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Tesla to take back some Autopilot controls

Lucas Mearian | Nov. 5, 2015
In 15 to 20 years, CEO Elon Musk believes owning a car that can't drive itself will be like using a horse for travel today.

Tesla Model S
The Tesla Model S being put through its paces by Consumer Reports. Credit: Consumer Reports

Just a couple of weeks after releasing new self-driving features for its Model S vehicles through a software upgrade, Tesla will place new constraints on its Autopilot system to further limit when it can be used.

Tesla CEO Elon Musk discussed the Autopilot issue during a question-and-answer session after the company reported its third-quarter financial results on Tuesday.

Tesla Model S autosteer 
The Model S now has automatic steering, lane-keeping capability and an automatic lane-change feature. Credit: Tesla

Asked whether he'd seen videos of drivers taking their hands off the steering wheels of Model S sedans and allowing the Autopilot feature to take control, Musk said he thinks changes must be made for safety.

"There's been some fairly crazy videos on YouTube.... This is not good. And we will be putting some additional constraints on when Autopilot can be activated to minimize the possibility of people doing crazy things with it," he said.

According to Musk, nearly 1 million cars have already installed the over-the-air software upgrade to the Model S Autopilot feature, which includes a beta version of Autosteer and Auto Lane Change.

Autosteer doesn't turn the Model S into a fully self-driving vehicle; it's more akin to an enhanced adaptive cruise control and lane-keeping system. But it does automatically maintain distances from other cars around the Model S.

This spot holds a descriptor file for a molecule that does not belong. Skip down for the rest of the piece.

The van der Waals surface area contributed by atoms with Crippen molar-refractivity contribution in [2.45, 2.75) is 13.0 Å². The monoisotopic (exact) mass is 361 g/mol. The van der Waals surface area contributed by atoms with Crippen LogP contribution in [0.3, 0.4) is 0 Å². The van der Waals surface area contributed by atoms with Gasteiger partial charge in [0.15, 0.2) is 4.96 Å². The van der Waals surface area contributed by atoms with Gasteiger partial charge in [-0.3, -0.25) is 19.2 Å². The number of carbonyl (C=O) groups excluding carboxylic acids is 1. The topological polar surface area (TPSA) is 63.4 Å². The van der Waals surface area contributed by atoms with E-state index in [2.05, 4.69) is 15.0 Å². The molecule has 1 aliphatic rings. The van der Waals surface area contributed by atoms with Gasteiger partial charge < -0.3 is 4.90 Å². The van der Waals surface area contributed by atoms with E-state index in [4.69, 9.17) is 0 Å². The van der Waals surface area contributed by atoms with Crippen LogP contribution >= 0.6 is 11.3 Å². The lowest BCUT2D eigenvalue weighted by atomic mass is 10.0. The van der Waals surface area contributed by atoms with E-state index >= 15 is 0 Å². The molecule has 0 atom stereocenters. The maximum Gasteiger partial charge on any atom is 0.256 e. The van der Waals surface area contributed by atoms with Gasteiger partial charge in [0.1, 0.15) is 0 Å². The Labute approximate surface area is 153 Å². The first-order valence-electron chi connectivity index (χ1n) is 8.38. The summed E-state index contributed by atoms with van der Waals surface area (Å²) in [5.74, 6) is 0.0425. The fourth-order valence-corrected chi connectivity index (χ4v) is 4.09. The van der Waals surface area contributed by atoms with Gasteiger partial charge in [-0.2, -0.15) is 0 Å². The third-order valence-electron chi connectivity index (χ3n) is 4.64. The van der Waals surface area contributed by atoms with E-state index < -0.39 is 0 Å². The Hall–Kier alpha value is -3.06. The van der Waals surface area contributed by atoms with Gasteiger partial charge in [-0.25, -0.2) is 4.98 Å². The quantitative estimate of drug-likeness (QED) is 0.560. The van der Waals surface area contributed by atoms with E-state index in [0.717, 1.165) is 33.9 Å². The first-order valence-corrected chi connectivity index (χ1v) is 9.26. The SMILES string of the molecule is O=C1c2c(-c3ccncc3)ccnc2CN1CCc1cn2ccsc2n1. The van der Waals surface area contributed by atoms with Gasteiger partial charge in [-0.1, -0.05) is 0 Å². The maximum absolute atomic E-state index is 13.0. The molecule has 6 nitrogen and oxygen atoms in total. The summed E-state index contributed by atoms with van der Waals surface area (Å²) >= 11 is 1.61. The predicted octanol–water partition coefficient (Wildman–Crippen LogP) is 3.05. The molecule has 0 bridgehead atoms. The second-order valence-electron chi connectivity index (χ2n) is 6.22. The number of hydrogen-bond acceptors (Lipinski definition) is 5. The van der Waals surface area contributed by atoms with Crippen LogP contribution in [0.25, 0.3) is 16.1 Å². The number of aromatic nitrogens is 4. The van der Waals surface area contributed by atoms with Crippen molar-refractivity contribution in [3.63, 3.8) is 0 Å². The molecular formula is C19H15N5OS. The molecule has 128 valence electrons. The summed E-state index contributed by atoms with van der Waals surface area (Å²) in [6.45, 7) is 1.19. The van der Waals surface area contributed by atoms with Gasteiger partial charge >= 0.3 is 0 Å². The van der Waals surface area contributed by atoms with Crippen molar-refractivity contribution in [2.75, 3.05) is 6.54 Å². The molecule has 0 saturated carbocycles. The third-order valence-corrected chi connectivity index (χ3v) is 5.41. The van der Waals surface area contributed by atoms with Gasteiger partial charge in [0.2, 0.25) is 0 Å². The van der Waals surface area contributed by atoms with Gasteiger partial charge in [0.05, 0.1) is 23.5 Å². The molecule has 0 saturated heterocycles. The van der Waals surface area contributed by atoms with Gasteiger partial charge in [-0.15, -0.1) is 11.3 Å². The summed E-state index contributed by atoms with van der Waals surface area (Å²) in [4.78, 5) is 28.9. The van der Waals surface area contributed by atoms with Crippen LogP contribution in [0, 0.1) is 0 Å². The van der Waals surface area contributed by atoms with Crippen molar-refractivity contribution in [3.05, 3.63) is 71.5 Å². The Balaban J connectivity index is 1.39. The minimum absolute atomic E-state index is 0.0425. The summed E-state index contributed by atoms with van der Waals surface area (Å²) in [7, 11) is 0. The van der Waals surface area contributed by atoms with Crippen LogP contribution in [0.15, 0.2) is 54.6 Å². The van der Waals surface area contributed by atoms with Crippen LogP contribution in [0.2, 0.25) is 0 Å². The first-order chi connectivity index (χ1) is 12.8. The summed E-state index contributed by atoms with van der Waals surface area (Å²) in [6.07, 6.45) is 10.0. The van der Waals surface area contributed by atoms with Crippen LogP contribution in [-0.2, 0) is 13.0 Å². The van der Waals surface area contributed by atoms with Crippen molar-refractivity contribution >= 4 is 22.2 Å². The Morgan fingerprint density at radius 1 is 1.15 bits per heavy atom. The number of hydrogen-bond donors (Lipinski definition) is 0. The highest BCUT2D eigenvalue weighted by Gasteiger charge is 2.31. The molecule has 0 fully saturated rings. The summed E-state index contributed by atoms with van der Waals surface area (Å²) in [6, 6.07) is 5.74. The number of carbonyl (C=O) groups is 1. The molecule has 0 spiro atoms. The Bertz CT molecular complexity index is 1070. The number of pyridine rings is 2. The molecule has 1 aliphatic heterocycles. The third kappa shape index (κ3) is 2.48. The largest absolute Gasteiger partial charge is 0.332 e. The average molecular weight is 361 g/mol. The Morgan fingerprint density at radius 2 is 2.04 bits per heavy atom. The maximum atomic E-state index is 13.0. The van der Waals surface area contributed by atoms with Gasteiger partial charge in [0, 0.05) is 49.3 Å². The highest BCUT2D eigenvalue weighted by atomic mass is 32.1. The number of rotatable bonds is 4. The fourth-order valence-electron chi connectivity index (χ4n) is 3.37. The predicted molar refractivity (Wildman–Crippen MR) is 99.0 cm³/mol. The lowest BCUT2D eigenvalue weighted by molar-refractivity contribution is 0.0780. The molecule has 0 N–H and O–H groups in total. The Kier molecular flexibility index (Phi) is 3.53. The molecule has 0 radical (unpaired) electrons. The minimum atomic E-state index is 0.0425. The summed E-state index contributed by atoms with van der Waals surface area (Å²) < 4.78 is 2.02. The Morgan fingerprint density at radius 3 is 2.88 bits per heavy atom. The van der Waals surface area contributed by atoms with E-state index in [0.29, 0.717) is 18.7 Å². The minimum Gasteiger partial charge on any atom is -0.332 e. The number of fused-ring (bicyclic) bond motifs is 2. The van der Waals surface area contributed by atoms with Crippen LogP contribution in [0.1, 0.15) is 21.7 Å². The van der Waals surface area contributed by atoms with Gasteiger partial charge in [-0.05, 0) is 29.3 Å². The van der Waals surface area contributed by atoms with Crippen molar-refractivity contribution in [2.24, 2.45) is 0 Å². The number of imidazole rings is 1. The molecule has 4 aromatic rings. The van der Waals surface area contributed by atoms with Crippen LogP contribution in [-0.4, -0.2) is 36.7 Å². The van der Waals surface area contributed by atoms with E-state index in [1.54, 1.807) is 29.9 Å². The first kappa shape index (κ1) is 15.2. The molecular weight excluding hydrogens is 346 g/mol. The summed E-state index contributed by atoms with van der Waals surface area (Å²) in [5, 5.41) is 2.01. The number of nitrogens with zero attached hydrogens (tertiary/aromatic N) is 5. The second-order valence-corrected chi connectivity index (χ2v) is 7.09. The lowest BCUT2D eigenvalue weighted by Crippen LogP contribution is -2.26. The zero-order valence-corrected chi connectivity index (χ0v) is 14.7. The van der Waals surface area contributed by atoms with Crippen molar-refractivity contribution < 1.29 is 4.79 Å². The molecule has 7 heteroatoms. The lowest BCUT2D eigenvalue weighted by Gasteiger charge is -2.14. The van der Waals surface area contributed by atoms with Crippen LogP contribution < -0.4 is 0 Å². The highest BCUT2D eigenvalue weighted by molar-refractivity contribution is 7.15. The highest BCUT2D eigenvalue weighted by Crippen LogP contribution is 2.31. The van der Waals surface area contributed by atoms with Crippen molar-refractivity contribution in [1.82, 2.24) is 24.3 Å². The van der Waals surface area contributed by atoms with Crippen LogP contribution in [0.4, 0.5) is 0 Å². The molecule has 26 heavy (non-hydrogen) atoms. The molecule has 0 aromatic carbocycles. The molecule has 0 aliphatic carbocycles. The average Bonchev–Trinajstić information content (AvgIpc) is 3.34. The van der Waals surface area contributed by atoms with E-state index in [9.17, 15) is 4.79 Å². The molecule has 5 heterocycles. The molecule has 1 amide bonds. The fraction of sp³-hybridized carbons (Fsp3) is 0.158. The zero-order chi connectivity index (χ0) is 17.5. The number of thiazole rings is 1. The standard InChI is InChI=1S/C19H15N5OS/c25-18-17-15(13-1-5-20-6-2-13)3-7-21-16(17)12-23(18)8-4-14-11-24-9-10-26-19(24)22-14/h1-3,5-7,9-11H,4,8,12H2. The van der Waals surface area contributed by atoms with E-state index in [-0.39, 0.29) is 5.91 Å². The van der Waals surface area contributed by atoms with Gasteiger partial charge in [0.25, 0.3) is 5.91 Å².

Autosteer uses a variety of metrics -- including steering angle, steering rate and speed -- to determine the appropriate maneuvering operation.

The Auto Lane Change system is engaged when the driver uses the turn signal, moving the Model S into the adjacent lane after determining that it's safe to do so.

tesla model s digital panels 
The Tesla Model S instrument panel and tablet-like infotainment center. Credit: Creative Commons Lic.

Model S drivers have taken to posting videos to YouTube showing how their vehicles can drive hands-free -- a practice Tesla discourages.

Tesla has been tracking data related to accidents involving Model S P85D vehicles using Autopilot and, while it's still early, Musk described the findings as "very positive."

He did, however, acknowledge that reports of Autopilot errors should come as no surprise, because it's a beta program that will need to "learn over time."

"The system is getting better with each passing week," he said. "I think it will start to feel quite refined within a few months."

Musk said Tesla has received no reports of Autopilot causing accidents and added that the technology has, in fact, prevented accidents.

 

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